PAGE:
Top tourist hotspots you can’t afford to miss in each South African province
South Africa is one of the most beautiful countries to visit, with a mix of different cultures, wildlife, and stunning landscapes that change every couple of kilometres. With a diverse range of attractions throughout its interior, South Africa offers one of the most rewarding holidays. Here are our favourite attractions you can see in each of the 9 provinces:
1. Western Cape
The Western Cape has an abundance of tourist attractions, from Table Mountain to Robben Island. However, if there is one hotspot you really don’t want to miss while you’re here, its Cape Agulhas – a rocky headland declared to be southern-most point of Africa, where the turquoise waters of the Atlantic and Indian Oceans meet. Don’t forget to take your picture at the sign that marks the official dividing line between the two oceans.
The peaceful hills and grasslands of Zululand bear little resemblance to what was once the location of three famous and bloody battles; proven only by the existence of forts and sad graves that lie scattered throughout the landscape. The largest concentrations of battlefields are in northern KwaZulu-Natal, where tourists can follow the Battlefields Route. View a number battlefields, national monuments, forts, museums, war graves, and memorials along the route, and walk in the footsteps of famous military tacticians like Shaka, Winston Churchill, and Mahatma Ghandi.
The Cradle of Humankind is a World Heritage Site in Gauteng where the earliest hominid fossils to date have ever been found – some dating as far back as 3.5 million years. The site spreads over 47,000 hectares and contains a complex of limestone caves, including the Sterkfontein Caves, where the famous 2.3 million year old fossil known as Mrs Ples was discovered in 1947. This cave has produced over a third of the early hominid fossils ever discovered.
4. Eastern Cape
The Owl House, located in Nieu Bethesda in the Eastern Cape, is an extraordinary museum of concrete and glass animal sculptures. These creations are the lovechild of Helen Martins and her helper, Koos Malgas. Martins grew bored of her “dull life” and began a project in 1945 that would become her life’s work. The interior of the house is covered by glistening crushed glass and captivating objects, from owls to camels, which have been brought to life from cement, glass, and wire. Some of the works are inspired by the Bible, with most of the sculptures facing to the east – towards a mecca of sorts. The house was declared a provisional national monument in 1991.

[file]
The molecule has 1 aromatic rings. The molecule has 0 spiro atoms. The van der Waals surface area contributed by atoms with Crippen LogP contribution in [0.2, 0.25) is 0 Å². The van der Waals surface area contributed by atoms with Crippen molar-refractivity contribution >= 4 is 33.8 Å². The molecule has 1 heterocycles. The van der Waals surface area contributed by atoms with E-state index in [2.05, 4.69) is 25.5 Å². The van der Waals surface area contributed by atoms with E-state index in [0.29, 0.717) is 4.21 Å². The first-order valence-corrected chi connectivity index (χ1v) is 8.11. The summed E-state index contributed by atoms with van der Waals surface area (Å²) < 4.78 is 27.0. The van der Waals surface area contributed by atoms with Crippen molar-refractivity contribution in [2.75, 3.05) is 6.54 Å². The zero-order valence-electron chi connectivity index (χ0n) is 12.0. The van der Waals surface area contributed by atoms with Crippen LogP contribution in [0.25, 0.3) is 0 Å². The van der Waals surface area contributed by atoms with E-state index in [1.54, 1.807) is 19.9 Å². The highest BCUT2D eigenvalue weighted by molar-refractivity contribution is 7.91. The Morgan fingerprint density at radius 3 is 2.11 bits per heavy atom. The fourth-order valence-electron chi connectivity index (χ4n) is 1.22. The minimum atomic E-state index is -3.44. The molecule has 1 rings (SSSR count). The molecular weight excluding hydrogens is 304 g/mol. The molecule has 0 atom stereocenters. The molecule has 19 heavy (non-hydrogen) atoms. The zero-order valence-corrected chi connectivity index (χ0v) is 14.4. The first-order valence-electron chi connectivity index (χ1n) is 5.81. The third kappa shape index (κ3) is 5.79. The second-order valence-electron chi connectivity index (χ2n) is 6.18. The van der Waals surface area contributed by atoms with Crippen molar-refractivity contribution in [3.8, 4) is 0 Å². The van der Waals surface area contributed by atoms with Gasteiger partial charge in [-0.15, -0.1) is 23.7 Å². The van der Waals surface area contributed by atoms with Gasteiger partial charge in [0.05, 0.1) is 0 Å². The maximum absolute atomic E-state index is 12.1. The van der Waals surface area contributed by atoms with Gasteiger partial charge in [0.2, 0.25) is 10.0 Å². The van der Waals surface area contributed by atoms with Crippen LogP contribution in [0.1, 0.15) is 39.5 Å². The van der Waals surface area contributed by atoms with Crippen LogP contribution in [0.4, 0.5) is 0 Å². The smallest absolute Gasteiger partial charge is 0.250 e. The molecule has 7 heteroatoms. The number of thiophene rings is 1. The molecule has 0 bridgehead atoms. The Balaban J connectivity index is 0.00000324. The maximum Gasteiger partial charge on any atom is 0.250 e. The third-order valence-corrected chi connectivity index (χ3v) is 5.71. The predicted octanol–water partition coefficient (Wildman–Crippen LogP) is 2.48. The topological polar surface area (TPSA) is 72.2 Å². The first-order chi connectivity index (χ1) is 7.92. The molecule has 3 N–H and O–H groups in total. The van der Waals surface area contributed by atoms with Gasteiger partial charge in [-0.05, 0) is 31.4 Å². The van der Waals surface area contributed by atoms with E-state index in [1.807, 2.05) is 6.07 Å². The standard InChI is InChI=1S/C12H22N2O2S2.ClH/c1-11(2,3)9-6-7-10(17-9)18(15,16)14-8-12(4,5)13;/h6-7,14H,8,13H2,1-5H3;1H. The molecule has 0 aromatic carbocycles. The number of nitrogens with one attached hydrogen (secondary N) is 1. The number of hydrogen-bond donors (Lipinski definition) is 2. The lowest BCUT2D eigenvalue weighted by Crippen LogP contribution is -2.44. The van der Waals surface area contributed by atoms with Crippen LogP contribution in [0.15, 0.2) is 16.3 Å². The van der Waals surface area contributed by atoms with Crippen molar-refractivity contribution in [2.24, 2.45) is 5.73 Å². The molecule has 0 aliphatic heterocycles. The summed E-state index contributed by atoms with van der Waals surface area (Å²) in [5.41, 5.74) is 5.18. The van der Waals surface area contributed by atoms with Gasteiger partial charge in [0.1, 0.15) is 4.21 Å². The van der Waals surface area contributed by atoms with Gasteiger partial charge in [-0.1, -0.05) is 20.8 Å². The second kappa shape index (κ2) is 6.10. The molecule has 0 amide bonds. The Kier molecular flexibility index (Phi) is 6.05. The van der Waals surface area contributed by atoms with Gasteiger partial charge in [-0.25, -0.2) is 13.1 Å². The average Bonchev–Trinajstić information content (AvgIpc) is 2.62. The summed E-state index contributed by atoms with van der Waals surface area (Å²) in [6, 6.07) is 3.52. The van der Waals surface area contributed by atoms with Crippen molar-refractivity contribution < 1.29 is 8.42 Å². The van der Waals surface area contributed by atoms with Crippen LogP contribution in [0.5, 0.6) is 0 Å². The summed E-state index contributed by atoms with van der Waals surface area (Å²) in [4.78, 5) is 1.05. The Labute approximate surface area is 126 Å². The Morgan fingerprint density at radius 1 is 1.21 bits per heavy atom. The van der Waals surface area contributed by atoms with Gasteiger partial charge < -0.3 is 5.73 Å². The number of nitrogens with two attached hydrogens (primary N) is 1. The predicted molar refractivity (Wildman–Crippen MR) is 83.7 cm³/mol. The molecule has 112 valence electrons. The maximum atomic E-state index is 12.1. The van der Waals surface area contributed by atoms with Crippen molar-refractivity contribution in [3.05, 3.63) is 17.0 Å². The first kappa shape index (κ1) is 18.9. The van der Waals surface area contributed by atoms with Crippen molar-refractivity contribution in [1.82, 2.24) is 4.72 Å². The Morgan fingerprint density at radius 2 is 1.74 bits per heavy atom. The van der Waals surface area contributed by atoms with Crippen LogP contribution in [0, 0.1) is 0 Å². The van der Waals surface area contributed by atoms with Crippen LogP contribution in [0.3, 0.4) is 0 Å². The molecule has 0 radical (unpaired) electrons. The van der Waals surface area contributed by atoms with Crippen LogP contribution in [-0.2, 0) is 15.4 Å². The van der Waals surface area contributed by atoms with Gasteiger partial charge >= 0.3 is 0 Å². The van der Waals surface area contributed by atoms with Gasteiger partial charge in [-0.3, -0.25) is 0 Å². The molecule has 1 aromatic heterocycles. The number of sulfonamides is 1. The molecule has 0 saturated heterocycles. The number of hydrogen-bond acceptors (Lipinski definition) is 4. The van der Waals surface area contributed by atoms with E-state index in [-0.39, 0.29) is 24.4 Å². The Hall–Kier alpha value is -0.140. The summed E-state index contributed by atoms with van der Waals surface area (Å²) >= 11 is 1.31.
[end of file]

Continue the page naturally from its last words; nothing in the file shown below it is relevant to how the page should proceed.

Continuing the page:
5. Free State
The Vredefort Dome is the world’s largest verified impact crater, measuring 300km in diameter. It was formed after a meteorite 10km in diameter hit the earth more than 2 billion years ago in what we know today as the Free State. While the crater itself has eroded away, the remaining geological structure is known as the Vredefort Dome; consisting of a ring of hills measuring 70km in diameter. The Vredefort Dome has been added to the list of UNESCO World Heritage Sites for its geological interest.
6. North West
The malaria-free Pilanesberg National Park in the North West province is a must see for anyone exploring the North West province. It is easily accessible, located in the transition zone between the arid Kalahari and wetter Lowveld regions and, because of this merge of landscapes, an interesting overlap of animals occur. Game drives are unrivalled, with a chance to spot the famous Big 5, along with endemic species like the brown hyena, cheetah, sable, giraffe, zebra, hippo, crocodile, and over 300 species of birds.
7. Northern Cape
The Namaqualand flowers attract both locals and international tourists to the Northern Cape during the spring season when this normally barren landscape region is transformed into a kaleidoscope of colour. This region (spread through Namibia and South Africa) extends along the west coast for over 970km and covers an area of 440,000 km²!
The “Big Baobab” at Sunland Nursery in Modjadjiskloof, Limpopo, is one of the oldest, and definitely the widest, of its kind in the world! It has been carbon dated to around 6,000 years old and has even made front page of the Wall Street Journal. While the tree itself is impressive, the world famous Baobab Tree Bar within it is one of the main reasons tourists come to see it.
The Panorama Route in Mpumalanga is one of the most striking scenic routes in the whole of South Africa. The towering rocky outcrops, stretching evergreen landscapes, and glistening river beds are so beautiful, you’re sure to catch your breath on your first view of them. The route includes the Blyde River Canyon, Three Sisters, Bourke’s Luck Potholes, and God’s Window, characterised by towering canyons, awe-inspiring jagged rock formations, and a number of cascading waterfalls.
Make sure you allow yourself enough time to explore all nine of South Africa’s provinces. And remember, these are the only top attractions per province, which means there is still SO much more to see! Find your accommodation here.
Main image by Țetcu Mircea Rareș (Wikipedia)